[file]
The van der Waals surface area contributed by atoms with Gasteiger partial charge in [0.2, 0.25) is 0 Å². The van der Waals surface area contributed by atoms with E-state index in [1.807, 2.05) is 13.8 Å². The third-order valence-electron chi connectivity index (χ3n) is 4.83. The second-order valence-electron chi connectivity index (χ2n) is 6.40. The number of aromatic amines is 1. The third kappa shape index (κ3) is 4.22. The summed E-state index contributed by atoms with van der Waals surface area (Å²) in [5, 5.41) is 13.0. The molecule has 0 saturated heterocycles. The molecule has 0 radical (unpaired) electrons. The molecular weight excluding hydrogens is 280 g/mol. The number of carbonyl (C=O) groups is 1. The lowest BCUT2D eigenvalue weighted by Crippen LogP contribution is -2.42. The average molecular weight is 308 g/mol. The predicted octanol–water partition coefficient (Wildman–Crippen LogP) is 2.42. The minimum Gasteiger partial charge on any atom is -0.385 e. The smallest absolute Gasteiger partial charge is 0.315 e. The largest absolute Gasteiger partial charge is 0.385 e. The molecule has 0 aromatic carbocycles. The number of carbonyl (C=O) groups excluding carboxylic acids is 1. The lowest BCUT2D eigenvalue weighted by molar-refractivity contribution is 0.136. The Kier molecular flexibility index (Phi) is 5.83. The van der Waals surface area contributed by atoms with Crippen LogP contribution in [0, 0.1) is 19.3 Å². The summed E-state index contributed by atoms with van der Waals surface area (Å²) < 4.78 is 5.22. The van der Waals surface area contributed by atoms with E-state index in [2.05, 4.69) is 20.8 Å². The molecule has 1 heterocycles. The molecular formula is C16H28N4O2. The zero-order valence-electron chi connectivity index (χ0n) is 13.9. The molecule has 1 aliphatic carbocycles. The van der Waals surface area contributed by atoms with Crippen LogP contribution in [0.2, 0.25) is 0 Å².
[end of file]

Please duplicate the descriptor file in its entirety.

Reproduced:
The van der Waals surface area contributed by atoms with Gasteiger partial charge in [0.2, 0.25) is 0 Å². The van der Waals surface area contributed by atoms with E-state index in [1.807, 2.05) is 13.8 Å². The third-order valence-electron chi connectivity index (χ3n) is 4.83. The second-order valence-electron chi connectivity index (χ2n) is 6.40. The number of aromatic amines is 1. The third kappa shape index (κ3) is 4.22. The summed E-state index contributed by atoms with van der Waals surface area (Å²) in [5, 5.41) is 13.0. The molecule has 0 saturated heterocycles. The molecule has 0 radical (unpaired) electrons. The molecular weight excluding hydrogens is 280 g/mol. The number of carbonyl (C=O) groups is 1. The lowest BCUT2D eigenvalue weighted by Crippen LogP contribution is -2.42. The average molecular weight is 308 g/mol. The predicted octanol–water partition coefficient (Wildman–Crippen LogP) is 2.42. The minimum Gasteiger partial charge on any atom is -0.385 e. The smallest absolute Gasteiger partial charge is 0.315 e. The largest absolute Gasteiger partial charge is 0.385 e. The molecule has 0 aromatic carbocycles. The number of carbonyl (C=O) groups excluding carboxylic acids is 1. The lowest BCUT2D eigenvalue weighted by molar-refractivity contribution is 0.136. The Kier molecular flexibility index (Phi) is 5.83. The van der Waals surface area contributed by atoms with Crippen LogP contribution in [0, 0.1) is 19.3 Å². The summed E-state index contributed by atoms with van der Waals surface area (Å²) < 4.78 is 5.22. The van der Waals surface area contributed by atoms with E-state index in [2.05, 4.69) is 20.8 Å². The molecule has 1 heterocycles. The molecular formula is C16H28N4O2. The zero-order valence-electron chi connectivity index (χ0n) is 13.9. The molecule has 1 aliphatic carbocycles. The van der Waals surface area contributed by atoms with Crippen LogP contribution in [0.2, 0.25) is 0 Å².